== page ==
How to Ski Aspen Mountain on a Powder Day

With Aspen’s recent t-shirt weather, you might be dreaming of mountain biking, but the season is far from over. In fact, next month is Colorado’s snowiest. March brings around 60 inches of snowfall to the high country, meaning there are plenty of powder days left in the season.

Among Aspen’s four mountains, Aspen Mountain offers the most straightforward, efficient powder skiing. The high-speed top-to-bottom gondola services all of Aspen Mountain’s 3,267 feet of vertical right from downtown. Though smaller than Aspen Highlands and Snowmass, Aspen Mountain skis much larger than its 673 skiable acres. The key is to traverse and work multiple fall lines. You’ll find plenty of challenging steeps, fall-line trees and sneaky alleyways and gullies (check out the interactive trail map and follow along).

The obvious local’s choice for the first run of a powder day is “Face to Six”, meaning skiing the face of Bell Mountain, then riding up F.I.S. or Chair Six, the double chair that accesses The Dumps. Stay on the Bell Mountain traverse until you reach Face of Bell and enjoy this glade of perfectly spaced trees until you hit Spar Gulch. Load the double chair and exit right to ski the Dumps, steep, east-facing aspen trees that might offer your best turns of the day. If you stay skier’s right, you can catch F.I.S. lift for another run, but the longer shots like Zaugg, Perry’s and Last Dollar will drop you below the lift, onto lower Spar Gulch.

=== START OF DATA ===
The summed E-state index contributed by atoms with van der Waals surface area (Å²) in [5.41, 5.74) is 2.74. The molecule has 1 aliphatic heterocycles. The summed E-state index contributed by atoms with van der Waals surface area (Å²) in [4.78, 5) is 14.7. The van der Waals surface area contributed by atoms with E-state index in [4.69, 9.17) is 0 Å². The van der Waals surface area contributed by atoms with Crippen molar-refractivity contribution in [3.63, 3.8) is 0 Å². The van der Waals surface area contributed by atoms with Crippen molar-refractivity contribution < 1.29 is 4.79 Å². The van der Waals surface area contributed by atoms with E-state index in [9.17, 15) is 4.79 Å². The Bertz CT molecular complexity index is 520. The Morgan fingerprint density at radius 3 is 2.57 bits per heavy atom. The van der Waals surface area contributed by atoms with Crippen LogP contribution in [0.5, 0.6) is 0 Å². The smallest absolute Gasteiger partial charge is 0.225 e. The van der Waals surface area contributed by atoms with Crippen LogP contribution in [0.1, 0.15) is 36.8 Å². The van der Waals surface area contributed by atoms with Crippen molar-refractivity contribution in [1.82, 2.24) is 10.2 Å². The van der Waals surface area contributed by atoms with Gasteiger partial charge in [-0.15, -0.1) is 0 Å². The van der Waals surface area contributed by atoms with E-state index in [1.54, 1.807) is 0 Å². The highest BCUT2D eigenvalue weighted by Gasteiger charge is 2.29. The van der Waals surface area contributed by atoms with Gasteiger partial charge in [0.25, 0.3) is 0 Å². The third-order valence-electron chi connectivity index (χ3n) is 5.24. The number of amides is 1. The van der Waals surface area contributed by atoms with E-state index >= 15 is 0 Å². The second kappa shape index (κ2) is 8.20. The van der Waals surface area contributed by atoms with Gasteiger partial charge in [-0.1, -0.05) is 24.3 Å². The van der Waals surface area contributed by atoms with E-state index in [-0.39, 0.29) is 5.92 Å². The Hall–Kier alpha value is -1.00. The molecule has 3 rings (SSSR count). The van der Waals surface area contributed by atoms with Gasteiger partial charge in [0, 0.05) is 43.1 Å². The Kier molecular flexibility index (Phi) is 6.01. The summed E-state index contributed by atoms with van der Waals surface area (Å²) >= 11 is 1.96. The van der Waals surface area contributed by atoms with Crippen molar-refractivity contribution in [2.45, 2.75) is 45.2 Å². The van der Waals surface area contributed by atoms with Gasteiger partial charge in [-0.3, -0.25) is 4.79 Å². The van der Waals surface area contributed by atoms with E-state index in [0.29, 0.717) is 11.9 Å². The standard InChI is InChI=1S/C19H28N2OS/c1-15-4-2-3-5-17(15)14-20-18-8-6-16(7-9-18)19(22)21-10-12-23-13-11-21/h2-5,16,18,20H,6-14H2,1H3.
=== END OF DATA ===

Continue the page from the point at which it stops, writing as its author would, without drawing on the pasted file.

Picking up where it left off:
The Dumps on Aspen Mountain - Photo by Dave Amirualt

The Dumps on Aspen Mountain – Photo by Dave Amirualt

Take the gondola back to the top and pick one of the steep runs on the east side of the resort, facing Independence Pass. You can’t go wrong with Walsh’s, Hyrup’s or Kristi’s, but a personal favorite is the skier’s left side of Kristi’s. All of these runs empty onto a cat track that brings you to the base of “The Couch”, or Gent’s Ridge Lift. Head out Gentleman’s Ridge (under the expert’s only banner) and ski the ridge for a ways until you see the sign for Jackpot, a nice fall-line shot through the trees, or take the ridge all the way to Bingo Glades. If it’s open, enter through the gate and enjoy an adventurous, steep tree run.

Instead of funneling down to the gondola, traverse skier’s left to Lift 1A. This double chair accesses often overlooked terrain like Corkscrew Gully and Super 8—great runs that don’t see much traffic.

The 1A chairlift on Aspen Mountain. Photo by Dave Amirualt

The 1A chairlift on Aspen Mountain. Photo by Dave Amirualt